Celebrity tell all books and memoirs have often sold enough copies to make the entire endeavor profitable for all parties involved. Lately, a number of flops have occurred and this has put the entire publishing business on notice.
There is lots of finger pointing going on at Simon & Schuster over the recent flop of the Hillary Clinton book entitled Hard Choices. The former secretary of state received an advance of $14 million dollars, the second highest ever. Her book sold 161,000 copies in its first three weeks, according to Nielsen BookScan — but 85,000 of those were sold in the first week. That number has dropped sharply to 48,000 and 28,000 in the following weeks. Total, as of December the book only sold only 250,000 copies.
Charlie Redmayne, UK chief executive of HarperCollins UK has publicly proclaimed that his company is “moving away from big celebrity hit-and-miss stuff.”
Certain celebrities in the United Kingdom have enjoyed huge success – with Alex Ferguson’s tell-all book notching up nearly 700,000 sales so far this year. Roy Keane’s The Second Half, selling 149,000 copies, and Lynda Bellingham: There’s Something I’ve Been Dying To Tell You, selling 265,000 copies. But for every successful book there are many more flops and Mr Redmayne says he feels it’s now time to pull back.
Part of the reason why the company is scaling back from celebrity based memoirs is because HarperCollins lost £180 million from January to June. He said: “I felt the company had embraced some quite risky celebrity non-fiction. A lot of these books were hugely expensive and they were not necessarily going to back-list well.” He went on to say that “celebrity non-fiction market, in my opinion, has peaked. It’s still there, there’s still a market for it, but it is coming down.”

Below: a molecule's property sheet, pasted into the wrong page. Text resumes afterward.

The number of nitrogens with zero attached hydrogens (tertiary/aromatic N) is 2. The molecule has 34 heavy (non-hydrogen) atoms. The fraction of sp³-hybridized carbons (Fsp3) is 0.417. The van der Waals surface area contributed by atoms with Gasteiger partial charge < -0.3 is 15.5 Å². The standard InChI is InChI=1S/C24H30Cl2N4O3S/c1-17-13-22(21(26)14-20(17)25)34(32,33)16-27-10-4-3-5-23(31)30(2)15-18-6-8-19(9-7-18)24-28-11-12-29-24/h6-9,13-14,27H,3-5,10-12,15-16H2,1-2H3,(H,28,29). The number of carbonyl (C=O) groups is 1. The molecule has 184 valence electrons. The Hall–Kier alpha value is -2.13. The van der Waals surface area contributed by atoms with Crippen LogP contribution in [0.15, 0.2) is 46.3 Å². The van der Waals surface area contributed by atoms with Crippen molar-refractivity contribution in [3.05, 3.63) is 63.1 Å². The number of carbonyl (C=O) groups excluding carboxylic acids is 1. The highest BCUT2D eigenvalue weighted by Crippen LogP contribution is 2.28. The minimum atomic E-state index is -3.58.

Penguin Random House is also starting question their willingness to publish celebrity books. The catalyst was likely one of their biggest flops with last years Pippa Middleton fiasco. The Duchess of Cambridge’s sister was said to have received a staggering £400,000 fee for the book in advance and sold only 2,000 copies in the first week.
One book industry insider said that the range of books on sale this year is not as strong as last year. “This year it is essentially a bunch of 30-something comedians all fighting over the same slice of the market. There is also not much to appeal to ladies,” he said, adding that the recession has pushed total book sales down by around 5% this year.
The Bookseller Magazine recently reported that sales of biographies and autobiographies had slumped four per cent in 2014. Publishers are mostly in agreement that they are scaling back their operations on books on celebrity culture both in the US and UK. This might be a good thing, as most of them are written by ghost writers anyways.
Michael Kozlowski is the Editor in Chief of Good e-Reader. He has been writing about audiobooks and e-readers for the past ten years. His articles have been picked up by major and local news sources and websites such as the CNET, Engadget, Huffington Post and Verge.